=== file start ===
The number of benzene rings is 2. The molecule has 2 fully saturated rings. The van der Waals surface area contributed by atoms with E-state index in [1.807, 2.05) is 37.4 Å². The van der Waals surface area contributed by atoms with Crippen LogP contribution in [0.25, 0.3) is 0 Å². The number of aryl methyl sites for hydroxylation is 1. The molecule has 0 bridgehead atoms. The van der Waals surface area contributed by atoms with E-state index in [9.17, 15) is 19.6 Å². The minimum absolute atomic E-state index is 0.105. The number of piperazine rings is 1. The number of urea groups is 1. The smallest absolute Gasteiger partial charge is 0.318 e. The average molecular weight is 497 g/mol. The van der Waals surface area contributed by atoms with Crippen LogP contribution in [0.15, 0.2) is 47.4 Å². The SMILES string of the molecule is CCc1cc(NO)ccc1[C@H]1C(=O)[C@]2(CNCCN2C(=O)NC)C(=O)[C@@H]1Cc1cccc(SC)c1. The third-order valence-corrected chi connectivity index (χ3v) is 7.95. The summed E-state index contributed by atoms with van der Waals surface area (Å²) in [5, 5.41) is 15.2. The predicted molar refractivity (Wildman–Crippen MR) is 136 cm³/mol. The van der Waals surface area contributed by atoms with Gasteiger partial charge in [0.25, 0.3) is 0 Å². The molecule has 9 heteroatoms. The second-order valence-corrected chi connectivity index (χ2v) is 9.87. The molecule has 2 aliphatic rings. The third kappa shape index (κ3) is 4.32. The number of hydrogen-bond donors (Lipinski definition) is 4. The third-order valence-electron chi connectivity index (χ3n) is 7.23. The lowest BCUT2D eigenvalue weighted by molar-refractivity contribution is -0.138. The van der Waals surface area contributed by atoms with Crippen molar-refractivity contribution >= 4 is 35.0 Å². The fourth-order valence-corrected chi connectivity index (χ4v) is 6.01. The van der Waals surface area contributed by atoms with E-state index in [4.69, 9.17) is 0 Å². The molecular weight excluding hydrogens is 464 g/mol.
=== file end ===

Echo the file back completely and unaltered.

The number of benzene rings is 2. The molecule has 2 fully saturated rings. The van der Waals surface area contributed by atoms with E-state index in [1.807, 2.05) is 37.4 Å². The van der Waals surface area contributed by atoms with Crippen LogP contribution in [0.25, 0.3) is 0 Å². The number of aryl methyl sites for hydroxylation is 1. The molecule has 0 bridgehead atoms. The van der Waals surface area contributed by atoms with E-state index in [9.17, 15) is 19.6 Å². The minimum absolute atomic E-state index is 0.105. The number of piperazine rings is 1. The number of urea groups is 1. The smallest absolute Gasteiger partial charge is 0.318 e. The average molecular weight is 497 g/mol. The van der Waals surface area contributed by atoms with Crippen LogP contribution in [0.15, 0.2) is 47.4 Å². The SMILES string of the molecule is CCc1cc(NO)ccc1[C@H]1C(=O)[C@]2(CNCCN2C(=O)NC)C(=O)[C@@H]1Cc1cccc(SC)c1. The third-order valence-corrected chi connectivity index (χ3v) is 7.95. The summed E-state index contributed by atoms with van der Waals surface area (Å²) in [5, 5.41) is 15.2. The predicted molar refractivity (Wildman–Crippen MR) is 136 cm³/mol. The van der Waals surface area contributed by atoms with Gasteiger partial charge in [0.25, 0.3) is 0 Å². The molecule has 9 heteroatoms. The second-order valence-corrected chi connectivity index (χ2v) is 9.87. The molecule has 2 aliphatic rings. The third kappa shape index (κ3) is 4.32. The number of hydrogen-bond donors (Lipinski definition) is 4. The third-order valence-electron chi connectivity index (χ3n) is 7.23. The lowest BCUT2D eigenvalue weighted by molar-refractivity contribution is -0.138. The van der Waals surface area contributed by atoms with Crippen molar-refractivity contribution >= 4 is 35.0 Å². The fourth-order valence-corrected chi connectivity index (χ4v) is 6.01. The van der Waals surface area contributed by atoms with E-state index in [4.69, 9.17) is 0 Å². The molecular weight excluding hydrogens is 464 g/mol.